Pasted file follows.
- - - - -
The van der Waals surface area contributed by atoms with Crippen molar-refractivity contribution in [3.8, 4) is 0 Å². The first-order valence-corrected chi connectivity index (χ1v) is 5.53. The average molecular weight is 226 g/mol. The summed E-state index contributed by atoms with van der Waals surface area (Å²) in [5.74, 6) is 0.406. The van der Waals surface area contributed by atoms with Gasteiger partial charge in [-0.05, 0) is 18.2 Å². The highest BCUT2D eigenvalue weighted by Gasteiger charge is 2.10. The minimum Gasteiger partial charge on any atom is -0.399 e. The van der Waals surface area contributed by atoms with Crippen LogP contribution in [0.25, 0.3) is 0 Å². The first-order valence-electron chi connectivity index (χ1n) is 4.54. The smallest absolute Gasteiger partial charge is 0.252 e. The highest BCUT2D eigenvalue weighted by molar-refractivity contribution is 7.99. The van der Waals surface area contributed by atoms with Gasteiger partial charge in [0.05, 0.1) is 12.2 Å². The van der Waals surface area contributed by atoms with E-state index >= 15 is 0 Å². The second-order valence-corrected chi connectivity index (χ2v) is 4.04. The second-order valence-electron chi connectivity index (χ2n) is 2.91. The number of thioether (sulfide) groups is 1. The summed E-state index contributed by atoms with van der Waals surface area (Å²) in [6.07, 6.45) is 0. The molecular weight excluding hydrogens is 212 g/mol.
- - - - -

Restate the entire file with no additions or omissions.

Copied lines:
The van der Waals surface area contributed by atoms with Crippen molar-refractivity contribution in [3.8, 4) is 0 Å². The first-order valence-corrected chi connectivity index (χ1v) is 5.53. The average molecular weight is 226 g/mol. The summed E-state index contributed by atoms with van der Waals surface area (Å²) in [5.74, 6) is 0.406. The van der Waals surface area contributed by atoms with Gasteiger partial charge in [-0.05, 0) is 18.2 Å². The highest BCUT2D eigenvalue weighted by Gasteiger charge is 2.10. The minimum Gasteiger partial charge on any atom is -0.399 e. The van der Waals surface area contributed by atoms with Crippen LogP contribution in [0.25, 0.3) is 0 Å². The first-order valence-electron chi connectivity index (χ1n) is 4.54. The smallest absolute Gasteiger partial charge is 0.252 e. The highest BCUT2D eigenvalue weighted by molar-refractivity contribution is 7.99. The van der Waals surface area contributed by atoms with Gasteiger partial charge in [0.05, 0.1) is 12.2 Å². The van der Waals surface area contributed by atoms with E-state index >= 15 is 0 Å². The second-order valence-corrected chi connectivity index (χ2v) is 4.04. The second-order valence-electron chi connectivity index (χ2n) is 2.91. The number of thioether (sulfide) groups is 1. The summed E-state index contributed by atoms with van der Waals surface area (Å²) in [6.07, 6.45) is 0. The molecular weight excluding hydrogens is 212 g/mol.